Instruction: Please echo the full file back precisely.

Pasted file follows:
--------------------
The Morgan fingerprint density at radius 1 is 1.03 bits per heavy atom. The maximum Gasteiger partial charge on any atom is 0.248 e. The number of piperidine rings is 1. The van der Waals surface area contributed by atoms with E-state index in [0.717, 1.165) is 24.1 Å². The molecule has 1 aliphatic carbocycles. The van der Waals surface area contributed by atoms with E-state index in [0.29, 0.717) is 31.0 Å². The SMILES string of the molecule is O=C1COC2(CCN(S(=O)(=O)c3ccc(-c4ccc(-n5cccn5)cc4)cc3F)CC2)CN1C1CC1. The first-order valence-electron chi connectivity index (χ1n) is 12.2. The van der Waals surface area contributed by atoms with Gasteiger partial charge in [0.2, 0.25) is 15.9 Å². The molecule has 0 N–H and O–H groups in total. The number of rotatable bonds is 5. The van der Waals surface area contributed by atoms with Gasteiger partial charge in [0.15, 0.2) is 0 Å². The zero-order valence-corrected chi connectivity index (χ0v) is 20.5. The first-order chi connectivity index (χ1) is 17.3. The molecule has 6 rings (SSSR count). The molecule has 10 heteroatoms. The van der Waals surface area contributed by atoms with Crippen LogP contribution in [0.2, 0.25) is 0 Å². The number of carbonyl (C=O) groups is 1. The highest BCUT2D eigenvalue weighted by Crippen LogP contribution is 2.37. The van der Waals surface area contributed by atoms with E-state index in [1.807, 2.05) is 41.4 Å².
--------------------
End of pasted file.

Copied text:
The Morgan fingerprint density at radius 1 is 1.03 bits per heavy atom. The maximum Gasteiger partial charge on any atom is 0.248 e. The number of piperidine rings is 1. The van der Waals surface area contributed by atoms with E-state index in [0.717, 1.165) is 24.1 Å². The molecule has 1 aliphatic carbocycles. The van der Waals surface area contributed by atoms with E-state index in [0.29, 0.717) is 31.0 Å². The SMILES string of the molecule is O=C1COC2(CCN(S(=O)(=O)c3ccc(-c4ccc(-n5cccn5)cc4)cc3F)CC2)CN1C1CC1. The first-order valence-electron chi connectivity index (χ1n) is 12.2. The van der Waals surface area contributed by atoms with Gasteiger partial charge in [0.2, 0.25) is 15.9 Å². The molecule has 0 N–H and O–H groups in total. The number of rotatable bonds is 5. The van der Waals surface area contributed by atoms with Gasteiger partial charge in [0.15, 0.2) is 0 Å². The zero-order valence-corrected chi connectivity index (χ0v) is 20.5. The first-order chi connectivity index (χ1) is 17.3. The molecule has 6 rings (SSSR count). The molecule has 10 heteroatoms. The van der Waals surface area contributed by atoms with Crippen LogP contribution in [0.2, 0.25) is 0 Å². The number of carbonyl (C=O) groups is 1. The highest BCUT2D eigenvalue weighted by Crippen LogP contribution is 2.37. The van der Waals surface area contributed by atoms with E-state index in [1.807, 2.05) is 41.4 Å².